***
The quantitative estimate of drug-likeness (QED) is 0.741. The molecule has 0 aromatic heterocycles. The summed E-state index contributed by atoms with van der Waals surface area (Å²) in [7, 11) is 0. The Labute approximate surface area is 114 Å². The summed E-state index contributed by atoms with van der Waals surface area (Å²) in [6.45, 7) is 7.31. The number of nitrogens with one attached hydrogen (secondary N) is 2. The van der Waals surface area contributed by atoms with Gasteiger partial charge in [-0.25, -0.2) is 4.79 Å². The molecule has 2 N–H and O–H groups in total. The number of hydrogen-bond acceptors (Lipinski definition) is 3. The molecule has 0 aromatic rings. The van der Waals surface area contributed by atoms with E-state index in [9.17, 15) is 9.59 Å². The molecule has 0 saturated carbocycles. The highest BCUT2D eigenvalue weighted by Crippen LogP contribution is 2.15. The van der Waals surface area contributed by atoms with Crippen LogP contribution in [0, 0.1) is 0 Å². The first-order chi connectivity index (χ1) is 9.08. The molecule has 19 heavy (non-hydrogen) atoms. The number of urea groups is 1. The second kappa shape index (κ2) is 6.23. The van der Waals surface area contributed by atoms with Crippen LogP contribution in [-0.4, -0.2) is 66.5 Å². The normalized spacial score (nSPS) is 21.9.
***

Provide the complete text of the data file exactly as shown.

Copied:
The quantitative estimate of drug-likeness (QED) is 0.741. The molecule has 0 aromatic heterocycles. The summed E-state index contributed by atoms with van der Waals surface area (Å²) in [7, 11) is 0. The Labute approximate surface area is 114 Å². The summed E-state index contributed by atoms with van der Waals surface area (Å²) in [6.45, 7) is 7.31. The number of nitrogens with one attached hydrogen (secondary N) is 2. The van der Waals surface area contributed by atoms with Gasteiger partial charge in [-0.25, -0.2) is 4.79 Å². The molecule has 2 N–H and O–H groups in total. The number of hydrogen-bond acceptors (Lipinski definition) is 3. The molecule has 0 aromatic rings. The van der Waals surface area contributed by atoms with E-state index in [9.17, 15) is 9.59 Å². The molecule has 0 saturated carbocycles. The highest BCUT2D eigenvalue weighted by Crippen LogP contribution is 2.15. The van der Waals surface area contributed by atoms with Crippen LogP contribution in [0, 0.1) is 0 Å². The first-order chi connectivity index (χ1) is 9.08. The molecule has 19 heavy (non-hydrogen) atoms. The number of urea groups is 1. The second kappa shape index (κ2) is 6.23. The van der Waals surface area contributed by atoms with Crippen LogP contribution in [-0.4, -0.2) is 66.5 Å². The normalized spacial score (nSPS) is 21.9.